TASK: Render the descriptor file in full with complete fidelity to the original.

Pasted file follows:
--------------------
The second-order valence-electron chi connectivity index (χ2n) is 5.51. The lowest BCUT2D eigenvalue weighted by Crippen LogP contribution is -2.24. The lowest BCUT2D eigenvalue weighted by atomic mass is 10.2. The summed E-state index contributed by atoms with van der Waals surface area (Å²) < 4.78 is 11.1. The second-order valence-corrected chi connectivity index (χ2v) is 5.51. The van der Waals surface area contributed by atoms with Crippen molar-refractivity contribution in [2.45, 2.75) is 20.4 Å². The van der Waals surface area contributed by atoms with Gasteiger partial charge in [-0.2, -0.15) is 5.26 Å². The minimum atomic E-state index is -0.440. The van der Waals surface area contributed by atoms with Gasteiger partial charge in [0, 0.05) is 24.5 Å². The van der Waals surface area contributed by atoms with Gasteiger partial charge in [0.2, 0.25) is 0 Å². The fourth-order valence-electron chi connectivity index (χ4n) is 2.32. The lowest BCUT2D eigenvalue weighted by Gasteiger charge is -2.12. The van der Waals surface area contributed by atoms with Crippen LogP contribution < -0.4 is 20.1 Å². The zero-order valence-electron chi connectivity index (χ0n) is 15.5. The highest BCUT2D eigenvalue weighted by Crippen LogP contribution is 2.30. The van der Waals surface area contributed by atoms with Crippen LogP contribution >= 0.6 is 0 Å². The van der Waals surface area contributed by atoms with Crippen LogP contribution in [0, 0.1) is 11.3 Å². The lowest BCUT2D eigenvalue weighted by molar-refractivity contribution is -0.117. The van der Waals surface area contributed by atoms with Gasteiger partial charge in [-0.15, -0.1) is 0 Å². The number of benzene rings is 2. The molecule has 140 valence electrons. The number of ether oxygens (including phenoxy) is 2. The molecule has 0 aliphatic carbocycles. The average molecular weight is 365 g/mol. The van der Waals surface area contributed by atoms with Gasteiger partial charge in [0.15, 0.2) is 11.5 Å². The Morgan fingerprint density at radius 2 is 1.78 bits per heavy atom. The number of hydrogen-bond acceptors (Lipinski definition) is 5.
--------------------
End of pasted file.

The second-order valence-electron chi connectivity index (χ2n) is 5.51. The lowest BCUT2D eigenvalue weighted by Crippen LogP contribution is -2.24. The lowest BCUT2D eigenvalue weighted by atomic mass is 10.2. The summed E-state index contributed by atoms with van der Waals surface area (Å²) < 4.78 is 11.1. The second-order valence-corrected chi connectivity index (χ2v) is 5.51. The van der Waals surface area contributed by atoms with Crippen molar-refractivity contribution in [2.45, 2.75) is 20.4 Å². The van der Waals surface area contributed by atoms with Gasteiger partial charge in [-0.2, -0.15) is 5.26 Å². The minimum atomic E-state index is -0.440. The van der Waals surface area contributed by atoms with Gasteiger partial charge in [0, 0.05) is 24.5 Å². The van der Waals surface area contributed by atoms with Gasteiger partial charge in [0.2, 0.25) is 0 Å². The fourth-order valence-electron chi connectivity index (χ4n) is 2.32. The lowest BCUT2D eigenvalue weighted by Gasteiger charge is -2.12. The van der Waals surface area contributed by atoms with Crippen LogP contribution < -0.4 is 20.1 Å². The zero-order valence-electron chi connectivity index (χ0n) is 15.5. The highest BCUT2D eigenvalue weighted by Crippen LogP contribution is 2.30. The van der Waals surface area contributed by atoms with Crippen LogP contribution >= 0.6 is 0 Å². The van der Waals surface area contributed by atoms with Crippen LogP contribution in [0, 0.1) is 11.3 Å². The lowest BCUT2D eigenvalue weighted by molar-refractivity contribution is -0.117. The van der Waals surface area contributed by atoms with Gasteiger partial charge in [-0.15, -0.1) is 0 Å². The number of benzene rings is 2. The molecule has 140 valence electrons. The number of ether oxygens (including phenoxy) is 2. The molecule has 0 aliphatic carbocycles. The average molecular weight is 365 g/mol. The van der Waals surface area contributed by atoms with Gasteiger partial charge in [0.15, 0.2) is 11.5 Å². The Morgan fingerprint density at radius 2 is 1.78 bits per heavy atom. The number of hydrogen-bond acceptors (Lipinski definition) is 5.